Did you have any role models when you were younger? What inspired you to do the job you’re doing now?
My own curiosity. As long as I can remember, I have always had questions to ask, such as: Why is the sky blue? Why can airplanes fly? And how do ships not sink? During my high school days, I found myself very fascinated with physics and chemistry subjects, especially when we had to do experiments. So after high school, the only path that was logical for me to follow was to study Physics. During my undergraduate degree my ‘curiosity’ questions were answered and many more were generated. From my undergraduate degree to my PhD, and still to this day as a researcher, I feel the same enthusiasm, the same excitement to work in a laboratory and contribute to expanding the limits of our scientific knowledge.
Any influential toys during childhood?
Kid’s microscope, a telescope and a piano.
Your favourite subjects at school?
Physics, Chemistry, Music.
GCE A level in Physics, Maths, Biology, Chemistry during high-school. Undergraduate and postgraduate degree in Physics, PhD in mechanical engineering.
Your reason for choosing this career?
I chose this specific career choice because of my passion for the unknown. The combination of continuously learning and experimental work led me to the engineering research field.
Tell me about your career path to date?
Bachelor in Physics from the University of Crete, Greece, Master degree in applied physics specialised in measuring earth’s magnetic field anomalies from Ludwig Maximillian’s university Munich, Germany. PhD degree in mechanical engineering obtained from University of Sheffield, United Kingdom. My PhD project focused on the mechanical and chemical characterisation of plant based materials for high power applications. During my PhD I worked as a teaching assistant in the engineering department. Since last year I am working as a research associate at the University of Southampton in the optoelectronics department. Daily I am working with laser sources and optical components for potential use on satellites in order to collect and transfer data from and back to the satellite stations.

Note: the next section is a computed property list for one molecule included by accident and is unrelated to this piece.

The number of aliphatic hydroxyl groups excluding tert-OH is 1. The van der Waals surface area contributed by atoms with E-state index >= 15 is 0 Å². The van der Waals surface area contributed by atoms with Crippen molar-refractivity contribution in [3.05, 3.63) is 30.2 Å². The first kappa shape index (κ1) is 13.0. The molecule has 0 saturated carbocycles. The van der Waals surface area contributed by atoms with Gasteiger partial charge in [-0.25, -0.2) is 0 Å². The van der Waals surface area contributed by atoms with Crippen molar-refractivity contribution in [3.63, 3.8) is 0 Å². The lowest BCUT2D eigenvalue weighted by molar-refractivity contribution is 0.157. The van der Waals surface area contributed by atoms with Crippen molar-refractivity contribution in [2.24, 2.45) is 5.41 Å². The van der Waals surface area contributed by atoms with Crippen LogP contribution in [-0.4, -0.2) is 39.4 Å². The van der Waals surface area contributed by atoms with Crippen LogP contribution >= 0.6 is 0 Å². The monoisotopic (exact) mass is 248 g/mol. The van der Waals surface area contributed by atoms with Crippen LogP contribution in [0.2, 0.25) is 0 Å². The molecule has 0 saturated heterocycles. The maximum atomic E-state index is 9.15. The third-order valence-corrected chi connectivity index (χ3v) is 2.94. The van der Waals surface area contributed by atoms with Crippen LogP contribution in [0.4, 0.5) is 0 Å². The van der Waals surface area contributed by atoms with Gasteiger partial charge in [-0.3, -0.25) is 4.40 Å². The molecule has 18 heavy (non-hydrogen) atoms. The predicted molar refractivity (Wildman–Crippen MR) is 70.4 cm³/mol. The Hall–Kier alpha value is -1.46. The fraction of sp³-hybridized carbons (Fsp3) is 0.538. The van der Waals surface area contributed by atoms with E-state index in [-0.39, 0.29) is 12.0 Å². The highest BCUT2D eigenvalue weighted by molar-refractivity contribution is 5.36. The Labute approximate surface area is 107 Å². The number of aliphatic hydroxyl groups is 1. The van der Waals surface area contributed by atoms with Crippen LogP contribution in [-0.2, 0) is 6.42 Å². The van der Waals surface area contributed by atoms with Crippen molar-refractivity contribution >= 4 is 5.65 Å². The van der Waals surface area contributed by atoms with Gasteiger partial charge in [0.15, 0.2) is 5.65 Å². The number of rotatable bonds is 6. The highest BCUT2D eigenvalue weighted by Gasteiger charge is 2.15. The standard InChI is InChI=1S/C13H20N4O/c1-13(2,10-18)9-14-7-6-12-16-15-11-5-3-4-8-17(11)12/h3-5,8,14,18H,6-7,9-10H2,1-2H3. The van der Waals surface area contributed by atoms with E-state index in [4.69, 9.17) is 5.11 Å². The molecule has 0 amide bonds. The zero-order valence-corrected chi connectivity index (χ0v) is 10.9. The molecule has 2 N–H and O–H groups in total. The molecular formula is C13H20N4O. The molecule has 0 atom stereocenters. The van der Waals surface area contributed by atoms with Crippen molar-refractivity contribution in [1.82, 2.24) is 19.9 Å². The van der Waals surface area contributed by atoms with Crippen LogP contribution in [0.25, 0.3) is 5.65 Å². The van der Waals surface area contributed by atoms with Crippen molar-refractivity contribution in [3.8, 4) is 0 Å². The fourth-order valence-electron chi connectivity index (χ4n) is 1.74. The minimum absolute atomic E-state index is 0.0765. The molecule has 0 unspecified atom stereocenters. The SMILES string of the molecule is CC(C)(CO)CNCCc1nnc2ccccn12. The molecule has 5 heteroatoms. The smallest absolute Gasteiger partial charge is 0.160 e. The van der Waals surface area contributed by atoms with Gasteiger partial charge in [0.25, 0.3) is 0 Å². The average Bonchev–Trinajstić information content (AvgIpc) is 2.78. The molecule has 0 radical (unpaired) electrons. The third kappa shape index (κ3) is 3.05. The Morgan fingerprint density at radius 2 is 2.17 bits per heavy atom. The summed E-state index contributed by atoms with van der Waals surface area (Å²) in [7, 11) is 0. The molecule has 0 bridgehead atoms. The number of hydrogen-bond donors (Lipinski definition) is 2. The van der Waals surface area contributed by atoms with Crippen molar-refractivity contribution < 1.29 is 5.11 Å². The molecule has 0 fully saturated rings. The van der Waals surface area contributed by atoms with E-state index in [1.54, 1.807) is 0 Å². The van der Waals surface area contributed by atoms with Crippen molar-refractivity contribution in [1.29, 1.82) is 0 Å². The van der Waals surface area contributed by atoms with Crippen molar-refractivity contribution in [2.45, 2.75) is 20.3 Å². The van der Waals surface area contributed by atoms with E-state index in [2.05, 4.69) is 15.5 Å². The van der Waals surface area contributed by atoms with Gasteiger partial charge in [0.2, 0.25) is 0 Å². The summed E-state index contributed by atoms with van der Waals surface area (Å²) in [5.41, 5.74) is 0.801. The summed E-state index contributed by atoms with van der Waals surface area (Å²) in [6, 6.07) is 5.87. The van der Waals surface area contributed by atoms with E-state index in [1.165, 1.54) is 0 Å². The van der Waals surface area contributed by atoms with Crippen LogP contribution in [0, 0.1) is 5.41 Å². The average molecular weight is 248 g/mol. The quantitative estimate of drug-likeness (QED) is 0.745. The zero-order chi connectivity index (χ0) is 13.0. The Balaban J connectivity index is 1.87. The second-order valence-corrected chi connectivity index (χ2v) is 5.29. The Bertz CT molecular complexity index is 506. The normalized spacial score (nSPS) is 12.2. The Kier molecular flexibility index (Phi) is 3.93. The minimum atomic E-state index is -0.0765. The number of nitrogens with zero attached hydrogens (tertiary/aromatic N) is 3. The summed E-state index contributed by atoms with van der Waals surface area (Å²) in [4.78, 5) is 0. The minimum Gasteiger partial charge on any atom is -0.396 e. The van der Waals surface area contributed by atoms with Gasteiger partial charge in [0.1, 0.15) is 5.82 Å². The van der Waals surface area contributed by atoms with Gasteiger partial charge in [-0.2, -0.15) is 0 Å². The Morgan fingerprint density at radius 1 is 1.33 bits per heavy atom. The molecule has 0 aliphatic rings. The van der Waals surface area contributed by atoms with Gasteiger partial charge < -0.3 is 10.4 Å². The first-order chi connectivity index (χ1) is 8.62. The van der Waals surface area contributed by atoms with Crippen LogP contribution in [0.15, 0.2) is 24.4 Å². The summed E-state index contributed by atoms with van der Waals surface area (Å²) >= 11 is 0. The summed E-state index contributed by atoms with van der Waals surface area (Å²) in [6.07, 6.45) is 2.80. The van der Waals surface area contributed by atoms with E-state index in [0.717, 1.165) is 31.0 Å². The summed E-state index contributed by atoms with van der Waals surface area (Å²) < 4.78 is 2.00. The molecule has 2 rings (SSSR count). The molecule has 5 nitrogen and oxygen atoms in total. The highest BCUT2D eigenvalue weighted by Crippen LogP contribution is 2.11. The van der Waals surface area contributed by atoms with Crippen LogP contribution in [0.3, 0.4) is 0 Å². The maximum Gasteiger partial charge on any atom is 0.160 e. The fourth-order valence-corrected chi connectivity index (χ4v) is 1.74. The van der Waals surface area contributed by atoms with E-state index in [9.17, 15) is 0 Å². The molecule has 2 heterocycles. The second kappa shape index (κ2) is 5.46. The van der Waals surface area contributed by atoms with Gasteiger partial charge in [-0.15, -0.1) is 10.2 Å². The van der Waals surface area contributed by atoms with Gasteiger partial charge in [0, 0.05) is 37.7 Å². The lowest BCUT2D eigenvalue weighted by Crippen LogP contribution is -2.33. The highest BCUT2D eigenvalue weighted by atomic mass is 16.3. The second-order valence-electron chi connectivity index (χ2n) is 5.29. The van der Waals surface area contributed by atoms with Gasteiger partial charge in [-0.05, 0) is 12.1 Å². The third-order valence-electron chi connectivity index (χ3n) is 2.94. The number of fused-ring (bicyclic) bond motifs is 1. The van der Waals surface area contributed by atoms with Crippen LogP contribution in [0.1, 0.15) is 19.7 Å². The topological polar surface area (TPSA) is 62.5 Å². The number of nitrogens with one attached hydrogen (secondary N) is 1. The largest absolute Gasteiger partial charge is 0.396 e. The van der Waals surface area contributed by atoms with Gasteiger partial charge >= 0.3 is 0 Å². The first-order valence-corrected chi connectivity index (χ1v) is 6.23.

If you could have any job what would it be? How does it differ from what you’re doing?
What I would love to do is to combine my laboratory experimental work with lecturing. I would like to communicate more with students and develop/design modules and courses to help them see the practical applications of physics and engineering.
Your advice to a young person considering a career in STEM?
In the words of Winston Churchill: ‘’Success is not final, failure is not fatal: it is the courage to continue that counts.’’ No one has ever said that a career in STEM world is easy or full of continued success. However, the fear of failure must never diminish the belief in our abilities. Feet to the ground and eyes to the goal!